Two free years of community college.
That's the big idea behind a new proposal announced by the White House, Friday.
It could help millions of students pay for school but some lawmakers are already questioning who will pick up the tab to pay for it.
"For us we need more students to go to college and so this will be a great impact for Boone County, Winnebago County and our region," said Rockford University's President for Enrollment Management, Eric Fulcomer
Fulcomer says he's behind President Obama's recent proposal.
The president says his plan will help train the workforce and improve U.S. competitiveness with other countries.
"I am announcing an ambitious new plan to bring down the cost of community college tuition in America," said President Obama. "I want to bring it down, to zero."
The White House says it could mean a savings of up to $3,800 a year for the average full-time student.
Students must maintain at least a 2.5 G.P.A and attend school at least part-time.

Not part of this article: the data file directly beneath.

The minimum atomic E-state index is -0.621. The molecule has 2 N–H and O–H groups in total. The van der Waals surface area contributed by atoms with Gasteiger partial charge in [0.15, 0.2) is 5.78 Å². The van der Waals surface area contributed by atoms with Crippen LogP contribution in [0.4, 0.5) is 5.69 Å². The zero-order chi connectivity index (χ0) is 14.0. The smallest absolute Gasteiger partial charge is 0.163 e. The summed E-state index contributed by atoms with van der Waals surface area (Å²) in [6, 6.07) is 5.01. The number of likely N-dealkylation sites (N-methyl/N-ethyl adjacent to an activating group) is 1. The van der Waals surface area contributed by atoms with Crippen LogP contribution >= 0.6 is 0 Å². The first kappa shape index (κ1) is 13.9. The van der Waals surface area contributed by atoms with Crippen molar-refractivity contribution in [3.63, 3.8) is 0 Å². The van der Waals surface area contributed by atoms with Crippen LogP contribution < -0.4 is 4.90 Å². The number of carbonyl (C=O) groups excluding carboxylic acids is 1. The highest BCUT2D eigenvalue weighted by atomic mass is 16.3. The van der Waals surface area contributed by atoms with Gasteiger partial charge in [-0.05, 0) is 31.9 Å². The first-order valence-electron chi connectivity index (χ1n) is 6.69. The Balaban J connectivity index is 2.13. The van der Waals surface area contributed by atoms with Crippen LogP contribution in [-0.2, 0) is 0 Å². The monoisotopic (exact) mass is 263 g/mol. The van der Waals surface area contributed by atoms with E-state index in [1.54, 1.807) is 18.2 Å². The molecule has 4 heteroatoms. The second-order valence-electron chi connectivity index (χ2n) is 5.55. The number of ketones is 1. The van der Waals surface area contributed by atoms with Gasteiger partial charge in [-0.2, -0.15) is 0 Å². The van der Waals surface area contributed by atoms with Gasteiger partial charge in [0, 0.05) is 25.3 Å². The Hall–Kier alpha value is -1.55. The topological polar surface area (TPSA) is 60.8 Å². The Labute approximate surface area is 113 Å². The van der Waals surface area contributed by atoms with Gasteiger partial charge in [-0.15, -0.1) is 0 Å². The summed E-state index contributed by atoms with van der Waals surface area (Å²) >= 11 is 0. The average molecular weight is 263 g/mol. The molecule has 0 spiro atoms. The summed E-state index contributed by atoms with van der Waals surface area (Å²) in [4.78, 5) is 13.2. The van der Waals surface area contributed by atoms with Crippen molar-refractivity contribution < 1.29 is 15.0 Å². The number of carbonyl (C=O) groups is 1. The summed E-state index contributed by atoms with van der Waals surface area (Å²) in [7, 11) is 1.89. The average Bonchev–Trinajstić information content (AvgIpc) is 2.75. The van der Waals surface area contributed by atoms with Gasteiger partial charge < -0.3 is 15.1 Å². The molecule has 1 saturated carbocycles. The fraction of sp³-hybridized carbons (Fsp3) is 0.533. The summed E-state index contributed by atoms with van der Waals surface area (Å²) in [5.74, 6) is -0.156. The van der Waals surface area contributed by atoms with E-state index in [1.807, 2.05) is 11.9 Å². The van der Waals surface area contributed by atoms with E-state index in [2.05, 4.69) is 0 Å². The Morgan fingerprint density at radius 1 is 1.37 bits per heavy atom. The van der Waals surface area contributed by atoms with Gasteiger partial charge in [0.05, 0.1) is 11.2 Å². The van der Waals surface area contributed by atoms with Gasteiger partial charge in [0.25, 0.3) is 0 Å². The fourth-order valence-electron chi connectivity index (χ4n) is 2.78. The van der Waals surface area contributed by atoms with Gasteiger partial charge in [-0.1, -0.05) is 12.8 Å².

The cost of the program could cost around $60 billion over 10 years.
The White House says that would be split between states and the federal government.
States could decide to opt out if they choose.
13 News reached out to Rock Valley College President Mike Mastroianni. He released a statement saying, "Those of us in higher education encourage any state or federally funded programs and institutional level support that will contribute to eliminating the achievement gap in our nation."
And even though this only pays for community college tuition, four year schools think it will send more students their way, too.
"I think we will see an increase in enrollment as a result of this because we have so many transfer students and more students are getting an Associate's degree they'll eventually want bachelors degrees so they'll come here," said Fulcomer.